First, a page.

Home Outdoors US Forest Service Tree Marking—Why is there paint on the trees?

Tree Marking—Why is there paint on the trees?

Apache-Sitgreaves Forest
Photo by FS employee Jena Trejo of seasonal employee M Branson Gardner.

Springerville, AZ, August 11, 2017- Have you ever noticed the rings of colored paint on certain forest trees and wondered what was going on?


The Forest Service is responsible to assure the value of any products used or removed commercially are accounted for.  Forest supervisors, district rangers, and timber contracting officers are all responsible to assure that trees and other forest products sold or disposed of by any removal contract are measured, valued, and accounted for, prior to removal from National Forest lands, per guidelines in the Forest Service (FS) Handbook.


Tree marking was put into place to provide a mechanism for measurement, convey to the timber purchaser which trees are to be removed or remain, and help prevent and detect timber theft more easily. It provides a means to utilize and improve timber product accountability and reduce losses. If a tree is cut and has not been marked it is easier to identify. The FS promotes and develops employee skills, perceptions, attitudes and behavior that enhances and maintains a high level of forest product accountability.  Employees also work with timber industry employees to develop a good working relationship that ensures the right trees and other materials are removed to meet forest landscape goals.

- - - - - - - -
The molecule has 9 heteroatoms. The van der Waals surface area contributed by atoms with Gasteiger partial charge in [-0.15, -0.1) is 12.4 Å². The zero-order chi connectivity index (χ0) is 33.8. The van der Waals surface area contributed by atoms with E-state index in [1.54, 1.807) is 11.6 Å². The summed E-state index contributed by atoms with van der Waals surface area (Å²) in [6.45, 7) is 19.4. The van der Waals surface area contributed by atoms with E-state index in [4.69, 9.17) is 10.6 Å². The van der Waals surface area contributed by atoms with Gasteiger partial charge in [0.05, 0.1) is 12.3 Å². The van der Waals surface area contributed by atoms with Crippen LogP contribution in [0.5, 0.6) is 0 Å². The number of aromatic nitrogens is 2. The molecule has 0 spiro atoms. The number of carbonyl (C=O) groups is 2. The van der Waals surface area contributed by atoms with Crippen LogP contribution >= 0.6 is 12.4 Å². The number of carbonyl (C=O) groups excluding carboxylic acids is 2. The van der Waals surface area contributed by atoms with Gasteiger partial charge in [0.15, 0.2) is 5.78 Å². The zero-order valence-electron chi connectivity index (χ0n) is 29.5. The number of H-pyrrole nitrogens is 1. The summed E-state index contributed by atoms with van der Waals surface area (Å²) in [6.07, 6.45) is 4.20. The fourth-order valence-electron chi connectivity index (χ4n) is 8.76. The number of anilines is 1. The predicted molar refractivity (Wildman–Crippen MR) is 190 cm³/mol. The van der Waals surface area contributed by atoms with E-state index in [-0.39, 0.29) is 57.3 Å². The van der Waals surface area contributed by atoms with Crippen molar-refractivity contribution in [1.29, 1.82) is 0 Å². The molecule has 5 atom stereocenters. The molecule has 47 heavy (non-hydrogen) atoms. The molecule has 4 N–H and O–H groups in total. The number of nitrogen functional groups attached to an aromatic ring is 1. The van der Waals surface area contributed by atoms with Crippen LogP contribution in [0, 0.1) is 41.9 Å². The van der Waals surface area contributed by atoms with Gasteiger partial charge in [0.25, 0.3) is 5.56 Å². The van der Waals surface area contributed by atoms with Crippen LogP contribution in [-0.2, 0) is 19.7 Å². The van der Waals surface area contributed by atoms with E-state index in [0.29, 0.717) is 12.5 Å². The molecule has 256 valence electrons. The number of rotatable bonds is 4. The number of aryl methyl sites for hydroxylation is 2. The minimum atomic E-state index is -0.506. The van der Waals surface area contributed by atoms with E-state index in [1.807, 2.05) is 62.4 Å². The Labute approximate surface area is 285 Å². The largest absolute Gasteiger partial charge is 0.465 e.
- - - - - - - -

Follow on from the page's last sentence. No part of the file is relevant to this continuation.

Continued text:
Tree markers may only use tree marking paint that contains registered tracers when they designate trees on timber sales. This includes trees marked for removal, leave trees, measurement, tallying, scaling, and for area designation where these activities are to take place. This national paint marking scheme must be followed for all sale areas and would need approval from the Regional Office in Albuquerque, to use any unauthorized color.


The painted boundary or perimeter is the official boundary of the sale contract. Boundary trees are marked with two orange bands wrapping three-quarters of the way around the tree. One band is painted at eye level and the upper one is painted six inches above.


Boundaries can be left unmarked if there is a natural or constructed conspicuous feature that is easily identified and would not be mistaken when trees are cut. Signs may also be used to identify project areas, fuel wood areas, and sale area boundaries.